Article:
• Professionallymanaged campus team
leep l earning o bjectives
LEEP Learning Objectives

LEEP amplifies thee unique to Clark: effective practice.

Students will graduate with:

  • Knowledge of the natural world and human cultures and societies
  • Intellectual and practical skills
  • Personal and social responsibility
  • Ability to integrate knowledge and skills

+ Clark's Defining Contribution:

5. Capacities of effective practice – including creativity and imagination, self-directedness, resilience and persistence, and the ability to collaborate across differences and manage complexity

*Learning outcomes Association of American Colleges and Universities (AAC&U)

leep projects defined
LEEP Projects Defined
  • A project is a temporary endeavor with a defined beginning and an end
    • A project is usually time-limited, and often constrained by funding or deliverables (e.g. report, video, grant proposal, media campaign, business plan, art exhibit, lesson plan, dramatic production, etc.).
    • Projects are undertaken to meet unique goals and objectives, usually to solve a problem or answer a question.
  • Through a LEEP Project, students will publicly demonstrate mastery of the LEEP learning outcomes, particularly the capacities of effective practice.
  • The project may respond to the needs of an external partner/organization, build on an existing research program, or be self-initiated as in the case of an artistic or entrepreneurial work.
leep projects defined1
LEEP Projects defined
  • Project participants include:
    • student or student team
    • external partner; e.g., alumni or other organization
    • faculty/staff mentor
  • Students receive a stipend to cover non-funded project expenses.
  • Mentors receive a stipend to cover their time.
leep project cont d
LEEP Project cont’d.
  • Student time commitments:
  • 1. Approximately 150 hours of work. (Full time 4-5 weeks during the summer, or 10 hours a week during the semester.)
    • 2. 12-15 hours of LEEP Pioneer Project workshops, in order to prepare for successful project completion and enhance effective practice skills. Topics will include but not be limited to working collaboratively, presenting your work orally and visually, creativity beyond the classroom, the purpose and practices of reflection, and readiness for the professional work environment.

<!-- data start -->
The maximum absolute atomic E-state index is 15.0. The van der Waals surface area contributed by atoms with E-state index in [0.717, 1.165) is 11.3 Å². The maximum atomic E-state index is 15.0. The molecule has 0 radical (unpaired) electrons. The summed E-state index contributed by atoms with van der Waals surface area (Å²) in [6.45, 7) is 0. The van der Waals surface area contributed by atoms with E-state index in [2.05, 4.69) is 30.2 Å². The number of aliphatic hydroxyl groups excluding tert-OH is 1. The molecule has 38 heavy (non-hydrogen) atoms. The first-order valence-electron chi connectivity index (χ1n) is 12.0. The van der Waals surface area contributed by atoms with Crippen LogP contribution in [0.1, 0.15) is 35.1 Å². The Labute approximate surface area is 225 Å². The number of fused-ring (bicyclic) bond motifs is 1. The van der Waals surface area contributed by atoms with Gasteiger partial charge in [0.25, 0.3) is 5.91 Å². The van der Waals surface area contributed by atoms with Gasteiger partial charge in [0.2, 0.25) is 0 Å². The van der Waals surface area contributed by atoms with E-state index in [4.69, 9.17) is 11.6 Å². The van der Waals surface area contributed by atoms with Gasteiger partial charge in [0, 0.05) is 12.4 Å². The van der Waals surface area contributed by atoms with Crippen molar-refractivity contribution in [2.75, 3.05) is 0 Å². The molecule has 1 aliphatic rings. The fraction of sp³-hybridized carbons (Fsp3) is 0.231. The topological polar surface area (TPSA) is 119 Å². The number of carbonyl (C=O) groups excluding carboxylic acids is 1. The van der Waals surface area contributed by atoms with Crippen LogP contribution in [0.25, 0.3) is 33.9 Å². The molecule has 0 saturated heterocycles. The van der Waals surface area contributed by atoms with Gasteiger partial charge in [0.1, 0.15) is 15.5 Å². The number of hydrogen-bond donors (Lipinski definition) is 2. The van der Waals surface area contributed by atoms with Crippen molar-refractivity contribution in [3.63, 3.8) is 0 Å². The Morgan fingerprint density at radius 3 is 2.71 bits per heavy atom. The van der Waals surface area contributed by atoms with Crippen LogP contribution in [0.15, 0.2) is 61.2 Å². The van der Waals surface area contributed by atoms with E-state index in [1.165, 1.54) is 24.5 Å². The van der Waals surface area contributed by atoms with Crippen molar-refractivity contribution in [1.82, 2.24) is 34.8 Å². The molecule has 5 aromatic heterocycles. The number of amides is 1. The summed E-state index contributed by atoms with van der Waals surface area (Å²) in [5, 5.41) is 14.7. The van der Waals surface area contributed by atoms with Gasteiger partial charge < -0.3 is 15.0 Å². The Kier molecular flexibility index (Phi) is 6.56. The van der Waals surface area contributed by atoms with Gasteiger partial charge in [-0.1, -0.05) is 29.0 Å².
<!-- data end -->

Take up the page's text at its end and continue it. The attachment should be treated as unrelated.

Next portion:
• In addition to the project itself, students:
    • Participate in workshops designed to enhance their effective practice skills.
    • Write (reflection papers, blogs or journals), in which they articulate what they have learned.
    • Present their projects, experiences and learnings during Fall Fest 2013.
leep project student selection criteria
LEEP Project Student Selection Criteria
  • Student candidates for LEEP Projects, ideally:
    • Juniors
    • Prior internship, volunteering, or employment experience 
    • In good standing academically and socially; i.e., not on probation
    • Have an updated resume in hand; i.e., approved by the LEEP Center /Career Services
support for leep pioneers
Support for LEEP Pioneers
  • LEEP Center/Career Services will provide guidance:
    • Resume development
    • Interviewing techniques
    • Coaching
  • Faculty & Staff Mentoring
  • Project Management Support
projects 2 0 20132
Projects 2.0 2013
  • How can faculty and staff get involved?
    • Provide LEEP Project opportunities
    • Offer to mentor LEEP Pioneers
    • Encourage students to apply
    • Connect us to organizations and alumni who can assist
frequently asked questions
Frequently Asked Questions
  • How does a LEEP Project differ from an internship? From an academic internship?
  • What’s the connection between a LEEP Project and senior thesis or honors paper?
  • What’s the difference between a LEEP Project Mentor and a Faculty Adviser
  • Who decides the project parameters – student? Faculty/staff? Organizational sponsor?
  • Who provides the financial support?

******ADDITIONAL FAQs on LEEP Pioneer Project website

additional information
Additional Information
  • Answers to Frequently Asked Questions and student application forms are available at:

http://www.clarku.edu/leep/pioneer2013apply.cfm

  • Refer questions about LEEP Projects to:

Will O’Brien, LEEP Project Manager, at wobrien@clarku.edu

  • Refer questions about mentoring to:
    • Mary-Ellen Boyle, Dean of the College, mboyle@clarku.edu